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The Exchange District

Canadian Bank of Commerce
(Millenium Centre) 389 Main Street

Expanding interests in the West, the Commerce purchased the Bannatyne Block and in 1900 architects Darling & Pearson designed a monumental structure for 389 Main Street.

Hamilton Building 395 Main Street
Bankers’ Row was well established on Main Street between Portage and William avenues, by the time the Ontario-based Bank of Hamilton leased space on East Main between Lombard and McDermot avenues in 1896.

Canadian Wheat Board 423 Main Street
This nine storey Gothic revival building was built in 1928.

Bank of British North America
(Newmac Building) 436 Main Street

On what was once a busy stretch of Winnipeg, today the former Bank of British North America stands physically isolated at 436 Main Street. It is the only surviving pre-1914 structure on West Main between Portage and McDermot avenues.

Imperial Bank of Canada 441 Main Street
From 1881 through to 1961, the Imperial Bank of Canada has stood on the same site on which this financial institution established its first Winnipeg office.

Bank of Toronto
(Ukrainian Canadian Committee) 456 Main Street

Situated on the west side of Main Street, between McDermot and Bannatyne Avenues, in an area known as Banker’s Row, the Bank of Toronto building was the first bank to have a marble façade.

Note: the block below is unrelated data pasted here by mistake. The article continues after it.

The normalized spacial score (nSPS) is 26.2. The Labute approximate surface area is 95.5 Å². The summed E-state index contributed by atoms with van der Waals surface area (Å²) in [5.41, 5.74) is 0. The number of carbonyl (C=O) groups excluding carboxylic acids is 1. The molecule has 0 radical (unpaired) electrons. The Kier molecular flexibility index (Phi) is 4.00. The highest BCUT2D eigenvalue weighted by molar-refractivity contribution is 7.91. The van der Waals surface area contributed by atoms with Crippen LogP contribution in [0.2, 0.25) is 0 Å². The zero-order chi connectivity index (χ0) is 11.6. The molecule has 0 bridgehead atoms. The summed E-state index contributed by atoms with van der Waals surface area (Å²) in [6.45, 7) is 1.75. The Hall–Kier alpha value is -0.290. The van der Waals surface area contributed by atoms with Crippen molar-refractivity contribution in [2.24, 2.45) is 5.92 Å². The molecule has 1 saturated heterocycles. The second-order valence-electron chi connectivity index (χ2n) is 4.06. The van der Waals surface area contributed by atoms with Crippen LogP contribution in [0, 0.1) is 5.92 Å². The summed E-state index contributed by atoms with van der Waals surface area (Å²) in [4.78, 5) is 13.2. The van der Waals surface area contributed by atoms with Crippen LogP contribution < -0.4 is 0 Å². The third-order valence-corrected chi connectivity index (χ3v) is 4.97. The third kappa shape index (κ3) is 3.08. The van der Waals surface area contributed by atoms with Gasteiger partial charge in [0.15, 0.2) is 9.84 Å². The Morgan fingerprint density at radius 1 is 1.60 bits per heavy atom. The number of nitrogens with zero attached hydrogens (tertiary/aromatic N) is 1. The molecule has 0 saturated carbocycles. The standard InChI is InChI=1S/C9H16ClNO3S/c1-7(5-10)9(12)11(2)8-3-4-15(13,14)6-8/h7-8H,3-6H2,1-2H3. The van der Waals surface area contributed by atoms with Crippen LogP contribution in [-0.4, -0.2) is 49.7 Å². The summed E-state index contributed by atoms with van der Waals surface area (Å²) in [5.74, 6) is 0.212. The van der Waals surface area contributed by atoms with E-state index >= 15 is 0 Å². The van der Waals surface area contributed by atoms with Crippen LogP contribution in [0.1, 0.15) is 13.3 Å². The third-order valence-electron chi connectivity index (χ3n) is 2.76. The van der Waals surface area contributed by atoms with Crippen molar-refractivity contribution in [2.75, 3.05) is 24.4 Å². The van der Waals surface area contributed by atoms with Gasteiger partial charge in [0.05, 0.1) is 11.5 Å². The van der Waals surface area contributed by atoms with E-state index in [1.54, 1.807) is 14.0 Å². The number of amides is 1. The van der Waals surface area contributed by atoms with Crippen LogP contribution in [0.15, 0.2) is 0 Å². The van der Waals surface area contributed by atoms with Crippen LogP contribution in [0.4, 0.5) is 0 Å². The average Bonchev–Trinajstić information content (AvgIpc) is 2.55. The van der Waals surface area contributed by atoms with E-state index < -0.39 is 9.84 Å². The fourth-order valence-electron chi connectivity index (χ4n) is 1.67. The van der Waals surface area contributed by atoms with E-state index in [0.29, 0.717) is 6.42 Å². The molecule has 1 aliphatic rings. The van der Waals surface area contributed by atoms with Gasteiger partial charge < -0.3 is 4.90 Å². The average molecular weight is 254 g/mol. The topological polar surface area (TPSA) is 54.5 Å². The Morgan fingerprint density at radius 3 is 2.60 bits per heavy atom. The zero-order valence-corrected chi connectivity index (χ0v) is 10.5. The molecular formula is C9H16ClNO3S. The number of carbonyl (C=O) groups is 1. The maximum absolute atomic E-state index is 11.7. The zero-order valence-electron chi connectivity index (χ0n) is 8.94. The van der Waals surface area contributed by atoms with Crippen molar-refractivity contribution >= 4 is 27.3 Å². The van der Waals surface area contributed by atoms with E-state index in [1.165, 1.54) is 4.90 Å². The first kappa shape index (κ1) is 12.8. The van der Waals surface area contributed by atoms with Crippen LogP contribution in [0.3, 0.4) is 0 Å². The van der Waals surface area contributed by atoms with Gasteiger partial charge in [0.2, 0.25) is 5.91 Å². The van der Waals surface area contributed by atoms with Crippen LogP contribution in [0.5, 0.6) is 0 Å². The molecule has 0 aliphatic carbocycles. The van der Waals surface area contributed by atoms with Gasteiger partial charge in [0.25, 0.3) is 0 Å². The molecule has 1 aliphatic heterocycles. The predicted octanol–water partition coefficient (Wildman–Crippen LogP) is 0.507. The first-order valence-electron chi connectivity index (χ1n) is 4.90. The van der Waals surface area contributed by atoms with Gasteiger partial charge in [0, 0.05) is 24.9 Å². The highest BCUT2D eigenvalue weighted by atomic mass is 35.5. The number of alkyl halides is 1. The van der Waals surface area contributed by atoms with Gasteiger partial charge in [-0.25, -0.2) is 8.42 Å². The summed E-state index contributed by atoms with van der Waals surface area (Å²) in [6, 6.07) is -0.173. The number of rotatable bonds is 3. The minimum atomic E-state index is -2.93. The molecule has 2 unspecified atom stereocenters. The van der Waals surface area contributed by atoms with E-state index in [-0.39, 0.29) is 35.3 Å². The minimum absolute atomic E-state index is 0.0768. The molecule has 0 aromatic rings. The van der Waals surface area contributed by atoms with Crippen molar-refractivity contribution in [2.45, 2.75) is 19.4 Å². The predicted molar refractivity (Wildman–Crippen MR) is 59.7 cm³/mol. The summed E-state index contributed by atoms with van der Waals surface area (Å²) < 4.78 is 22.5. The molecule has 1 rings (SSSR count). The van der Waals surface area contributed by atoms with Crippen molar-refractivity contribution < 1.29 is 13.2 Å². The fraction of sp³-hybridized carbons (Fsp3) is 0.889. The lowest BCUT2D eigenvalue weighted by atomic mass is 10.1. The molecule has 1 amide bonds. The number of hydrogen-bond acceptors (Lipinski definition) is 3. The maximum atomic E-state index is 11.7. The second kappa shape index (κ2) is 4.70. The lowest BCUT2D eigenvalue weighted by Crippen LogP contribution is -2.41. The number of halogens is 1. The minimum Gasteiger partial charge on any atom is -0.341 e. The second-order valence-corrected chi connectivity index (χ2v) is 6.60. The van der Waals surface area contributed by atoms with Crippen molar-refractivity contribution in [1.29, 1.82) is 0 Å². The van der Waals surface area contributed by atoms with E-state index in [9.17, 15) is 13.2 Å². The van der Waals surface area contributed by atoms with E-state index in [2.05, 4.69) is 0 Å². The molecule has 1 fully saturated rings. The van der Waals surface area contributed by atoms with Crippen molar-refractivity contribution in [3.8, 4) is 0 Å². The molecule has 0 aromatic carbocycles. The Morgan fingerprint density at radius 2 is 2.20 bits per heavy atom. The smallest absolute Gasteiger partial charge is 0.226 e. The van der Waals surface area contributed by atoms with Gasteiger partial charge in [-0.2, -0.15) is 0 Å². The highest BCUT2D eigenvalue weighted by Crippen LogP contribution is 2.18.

Confederation Life Building 457 Main Street
Constructed in 1912 during a period of rapid urban expansion, the Confederation Life Building is one of the city’s finest skyscrapers.

Royal Bank of Canada 460 Main Street
The Royal Bank was the last major financial institution to open Winnipeg premises. Although the Royal's history in eastern Canada went back to 1869, the Montreal-based bank did not venture west to Winnipeg until 1906.

Woodbine Hotel 466 Main Street
Dufferin Hall was a two-storey wood frame building 22 feet wide and about twice as long. By 1881 it was sold and its name was changed to the Woodbine to appeal to expatriates from eastern Canada familiar with the Woodbine Racetrack in Toronto.

Baker Block (Birt Saddlery) 468 Main Street
In 1901, local entrepreneur W.R. Baker demolished the small hardware stores on the lot adjoining the Duffin Block, to the south on Main Street, and erected the Baker Block.

Duffin Block (Birt Saddlery) 474 Main Street
The Duffin Block, has its connections to pioneer photographer Simon Duffin who came to the Red River area in 1872. He operated from a small Main Street shop and business proved successful enough to warrant the building of his own studio at Bannatyne and Main.

Ashdown Hardware Store
(Crocus Building) 476 Main Street

Precariously close to demolition, the century-old landmark, was brought back to life by Prairie Architects Inc. in 2001, with a $6 million transformation that restored the building’s exterior and incorporated as much of its old interior layout as possible.

Ryan Block/Macdonald Shoe Store 492 Main
Shoe retailer-wholesaler Thomas Ryan had operated a wood-frame shop on the west side of Main Street between present-day Bannatyne and William avenues since the mid-1870s.

Union Bank Tower and Annex
(Royal Tower) 500-504 Main Street

The Union Bank is believed to be the country’s oldest surviving steel frame and reinforced concrete “skyscraper”.




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